Consider using Autism Core Skills as an addition to lessons to help students achieve individualized education program goals. Teachers can use this as formative assessment to guide instruction and also help practice newly learned concepts. Students can practice a skill until they reach mastery.
Teachers could also use the app as part of learning centers, either with small groups of two or three students or with individual students. For students who prefer individual work, teachers can help select visual images that serve as high reinforcers for sustained effort. Finally, teachers can easily print out progress reports to send home to parents.Continue reading Show less
Autism Core Skills begins by allowing teachers to set up student profiles with pictures and high-interest items to engage students. Teachers can adjust ability levels of their students and begin with academic or social lessons. In-app games have tutorials and instructions displayed on the bottom of the screen with helpful reminders for both staff and students. After each lesson, a visually appealing reinforcer appears to encourage student interest and motivation.
A dashboard screen displays student progress data from a variety of topics, such as color identification, sharing, and consonant-vowel-consonant combinations. Line graphs and charts display student progress and mastery of each concept.
This adaptive app acts more like a comprehensive database than your typical educational tablet game; teachers can create their own lessons and ways to track mastery level data. The developer also offers additional lessons and printable sheets to extend learning. Families can log on to the developer's website and find a community of forums and activities.
Since Autism Core Skills includes academic and social learning, students can remain engaged by switching from content that focuses on sight words to a fun activity that focuses on sharing. Team-based activities encourage positive social interactions that are built into the app experience. While some games can be a bit confusing without teacher support, students could easily navigate the activities independently with some prior guidance.
Key Standards Supported
Counting And Cardinality
Count to 100 by ones and by tens.
Count forward beginning from a given number within the known sequence (instead of having to begin at 1).
Write numbers from 0 to 20. Represent a number of objects with a written numeral 0-20 (with 0 representing a count of no objects).
Understand the relationship between numbers and quantities; connect counting to cardinality.
When counting objects, say the number names in the standard order, pairing each object with one and only one number name and each number name with one and only one object.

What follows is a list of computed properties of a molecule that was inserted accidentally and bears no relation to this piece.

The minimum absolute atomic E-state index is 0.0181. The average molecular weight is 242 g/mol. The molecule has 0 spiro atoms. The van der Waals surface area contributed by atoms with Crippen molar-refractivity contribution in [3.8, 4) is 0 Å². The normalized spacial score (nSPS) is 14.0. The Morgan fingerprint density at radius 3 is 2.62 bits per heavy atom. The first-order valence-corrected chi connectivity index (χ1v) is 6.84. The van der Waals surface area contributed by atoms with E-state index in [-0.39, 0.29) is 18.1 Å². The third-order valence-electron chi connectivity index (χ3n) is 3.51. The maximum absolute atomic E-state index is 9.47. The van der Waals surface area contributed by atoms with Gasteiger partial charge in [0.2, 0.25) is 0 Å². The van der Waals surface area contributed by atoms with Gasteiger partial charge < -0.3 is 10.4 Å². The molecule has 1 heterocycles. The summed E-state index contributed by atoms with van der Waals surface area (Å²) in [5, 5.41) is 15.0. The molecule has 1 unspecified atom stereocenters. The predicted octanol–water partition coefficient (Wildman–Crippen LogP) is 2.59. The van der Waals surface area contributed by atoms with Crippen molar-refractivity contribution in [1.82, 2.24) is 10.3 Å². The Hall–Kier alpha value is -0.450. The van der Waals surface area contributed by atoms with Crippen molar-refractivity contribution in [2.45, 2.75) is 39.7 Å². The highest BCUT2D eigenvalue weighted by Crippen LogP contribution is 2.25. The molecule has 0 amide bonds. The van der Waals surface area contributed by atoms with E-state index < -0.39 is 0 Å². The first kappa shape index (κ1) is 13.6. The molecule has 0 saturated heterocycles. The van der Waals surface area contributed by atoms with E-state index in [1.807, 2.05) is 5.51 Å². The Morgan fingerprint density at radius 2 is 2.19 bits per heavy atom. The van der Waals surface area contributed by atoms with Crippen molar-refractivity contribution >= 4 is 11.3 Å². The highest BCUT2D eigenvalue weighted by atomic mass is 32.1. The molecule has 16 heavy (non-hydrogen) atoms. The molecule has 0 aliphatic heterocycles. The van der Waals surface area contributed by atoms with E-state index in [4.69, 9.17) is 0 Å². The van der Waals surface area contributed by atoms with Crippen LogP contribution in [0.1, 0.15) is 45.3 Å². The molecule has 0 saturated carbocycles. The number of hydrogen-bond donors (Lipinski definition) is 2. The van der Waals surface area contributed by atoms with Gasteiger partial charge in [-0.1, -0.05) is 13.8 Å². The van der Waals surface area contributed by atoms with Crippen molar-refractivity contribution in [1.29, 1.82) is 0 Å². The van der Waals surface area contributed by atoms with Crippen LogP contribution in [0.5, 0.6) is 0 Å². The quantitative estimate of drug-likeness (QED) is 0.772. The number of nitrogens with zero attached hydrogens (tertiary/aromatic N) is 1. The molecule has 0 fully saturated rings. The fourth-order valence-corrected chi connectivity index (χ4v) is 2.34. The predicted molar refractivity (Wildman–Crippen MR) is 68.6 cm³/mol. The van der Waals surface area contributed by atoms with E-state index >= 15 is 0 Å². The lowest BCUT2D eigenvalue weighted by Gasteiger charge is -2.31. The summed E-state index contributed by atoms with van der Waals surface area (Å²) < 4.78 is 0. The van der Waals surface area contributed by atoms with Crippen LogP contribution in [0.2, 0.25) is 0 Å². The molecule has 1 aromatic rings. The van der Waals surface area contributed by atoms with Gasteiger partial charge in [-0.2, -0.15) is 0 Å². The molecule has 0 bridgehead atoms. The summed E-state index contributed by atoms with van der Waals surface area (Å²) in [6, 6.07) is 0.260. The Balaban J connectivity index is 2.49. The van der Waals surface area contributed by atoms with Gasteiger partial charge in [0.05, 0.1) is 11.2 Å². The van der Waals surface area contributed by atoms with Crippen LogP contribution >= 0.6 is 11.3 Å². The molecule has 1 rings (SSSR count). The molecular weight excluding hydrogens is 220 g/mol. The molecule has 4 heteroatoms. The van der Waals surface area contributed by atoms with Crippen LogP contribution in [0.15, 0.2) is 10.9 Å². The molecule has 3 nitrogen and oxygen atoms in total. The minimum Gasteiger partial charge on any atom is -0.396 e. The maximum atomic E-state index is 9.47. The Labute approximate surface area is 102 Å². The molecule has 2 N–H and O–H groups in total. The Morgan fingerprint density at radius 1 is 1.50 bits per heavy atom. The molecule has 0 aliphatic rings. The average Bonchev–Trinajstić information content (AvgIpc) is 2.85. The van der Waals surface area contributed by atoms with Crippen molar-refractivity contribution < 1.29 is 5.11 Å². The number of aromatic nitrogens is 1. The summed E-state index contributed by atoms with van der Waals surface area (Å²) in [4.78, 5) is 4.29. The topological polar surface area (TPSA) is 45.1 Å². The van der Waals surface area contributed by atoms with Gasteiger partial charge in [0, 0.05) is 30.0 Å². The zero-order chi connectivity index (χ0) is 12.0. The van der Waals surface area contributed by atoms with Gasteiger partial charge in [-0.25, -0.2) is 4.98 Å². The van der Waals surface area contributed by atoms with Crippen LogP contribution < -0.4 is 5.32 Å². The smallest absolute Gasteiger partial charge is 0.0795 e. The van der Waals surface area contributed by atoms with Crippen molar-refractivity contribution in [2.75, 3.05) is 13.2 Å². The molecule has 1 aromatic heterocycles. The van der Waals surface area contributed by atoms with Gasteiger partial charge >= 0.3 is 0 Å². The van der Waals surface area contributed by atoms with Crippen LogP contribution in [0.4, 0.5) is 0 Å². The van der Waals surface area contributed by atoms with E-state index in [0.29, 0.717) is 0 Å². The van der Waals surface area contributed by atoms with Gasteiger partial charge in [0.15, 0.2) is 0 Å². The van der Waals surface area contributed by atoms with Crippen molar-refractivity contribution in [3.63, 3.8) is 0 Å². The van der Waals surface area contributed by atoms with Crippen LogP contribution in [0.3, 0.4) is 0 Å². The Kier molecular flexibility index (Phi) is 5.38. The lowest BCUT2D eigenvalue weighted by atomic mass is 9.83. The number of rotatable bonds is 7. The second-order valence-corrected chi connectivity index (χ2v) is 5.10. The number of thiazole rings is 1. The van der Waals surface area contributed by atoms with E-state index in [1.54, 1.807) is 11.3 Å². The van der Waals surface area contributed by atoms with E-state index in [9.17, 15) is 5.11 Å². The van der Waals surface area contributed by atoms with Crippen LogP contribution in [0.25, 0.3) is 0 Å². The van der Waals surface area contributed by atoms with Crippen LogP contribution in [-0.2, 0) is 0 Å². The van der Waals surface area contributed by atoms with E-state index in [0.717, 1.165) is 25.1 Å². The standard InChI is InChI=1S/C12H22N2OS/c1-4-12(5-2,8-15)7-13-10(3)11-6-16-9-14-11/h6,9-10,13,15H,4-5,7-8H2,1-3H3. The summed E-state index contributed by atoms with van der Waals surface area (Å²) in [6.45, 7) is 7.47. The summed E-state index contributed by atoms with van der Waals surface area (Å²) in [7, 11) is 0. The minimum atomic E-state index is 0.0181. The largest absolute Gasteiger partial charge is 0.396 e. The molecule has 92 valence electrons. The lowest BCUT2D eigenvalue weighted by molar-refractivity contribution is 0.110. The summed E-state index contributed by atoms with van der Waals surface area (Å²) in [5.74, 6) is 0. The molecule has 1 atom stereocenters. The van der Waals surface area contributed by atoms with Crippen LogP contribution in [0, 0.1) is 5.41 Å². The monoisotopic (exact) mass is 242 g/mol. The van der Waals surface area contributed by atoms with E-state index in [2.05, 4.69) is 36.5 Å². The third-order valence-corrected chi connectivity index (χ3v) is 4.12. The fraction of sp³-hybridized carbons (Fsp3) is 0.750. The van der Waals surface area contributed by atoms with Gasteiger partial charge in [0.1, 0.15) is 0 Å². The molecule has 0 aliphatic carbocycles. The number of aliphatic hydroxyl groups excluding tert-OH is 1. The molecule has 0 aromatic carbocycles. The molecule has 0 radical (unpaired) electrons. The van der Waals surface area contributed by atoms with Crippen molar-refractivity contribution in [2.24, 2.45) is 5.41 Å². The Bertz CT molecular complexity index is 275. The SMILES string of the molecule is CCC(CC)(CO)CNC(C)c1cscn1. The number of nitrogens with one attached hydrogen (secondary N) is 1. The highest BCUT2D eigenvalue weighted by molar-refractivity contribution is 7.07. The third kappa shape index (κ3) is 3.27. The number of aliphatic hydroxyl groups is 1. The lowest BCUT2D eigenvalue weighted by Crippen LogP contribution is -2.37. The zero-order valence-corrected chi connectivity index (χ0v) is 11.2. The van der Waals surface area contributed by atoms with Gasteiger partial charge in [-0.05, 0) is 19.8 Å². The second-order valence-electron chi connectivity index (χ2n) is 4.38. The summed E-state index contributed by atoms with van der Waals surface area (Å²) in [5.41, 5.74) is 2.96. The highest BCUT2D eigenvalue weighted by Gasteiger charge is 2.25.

Understand that the last number name said tells the number of objects counted. The number of objects is the same regardless of their arrangement or the order in which they were counted.
Understand that each successive number name refers to a quantity that is one larger.
Count to answer “how many?” questions about as many as 20 things arranged in a line, a rectangular array, or a circle, or as many as 10 things in a scattered configuration; given a number from 1–20, count out that many objects.
Identify whether the number of objects in one group is greater than, less than, or equal to the number of objects in another group, e.g., by using matching and counting strategies.1
Compare two numbers between 1 and 10 presented as written numerals.
Key Standards Supported
Reading Foundational Skills
Demonstrate understanding of spoken words, syllables, and sounds (phonemes).
Recognize and produce rhyming words.
Count, pronounce, blend, and segment syllables in spoken words.
Blend and segment onsets and rimes of single-syllable spoken words.
Isolate and pronounce the initial, medial vowel, and final sounds (phonemes) in three-phoneme (consonent-vowel-consonent, or CVC) words.* (This does not include CVCs ending with /l/, /r/, or /x/.)
Add or substitute individual sounds (phonemes) in simple, one-syllable words to make new words.
Know and apply grade-level phonics and word analysis skills in decoding words.
Demonstrate basic knowledge of one-to-one letter-sound correspondences by producing the primary or many of the most frequent sound for each consonant.
Associate the long and short sounds with common spellings (graphemes) for the five major vowels.
Read common high-frequency words by sight (e.g., the, of, to, you, she, my, is, are, do, does).
Distinguish between similarly spelled words by identifying the sounds of the letters that differ.
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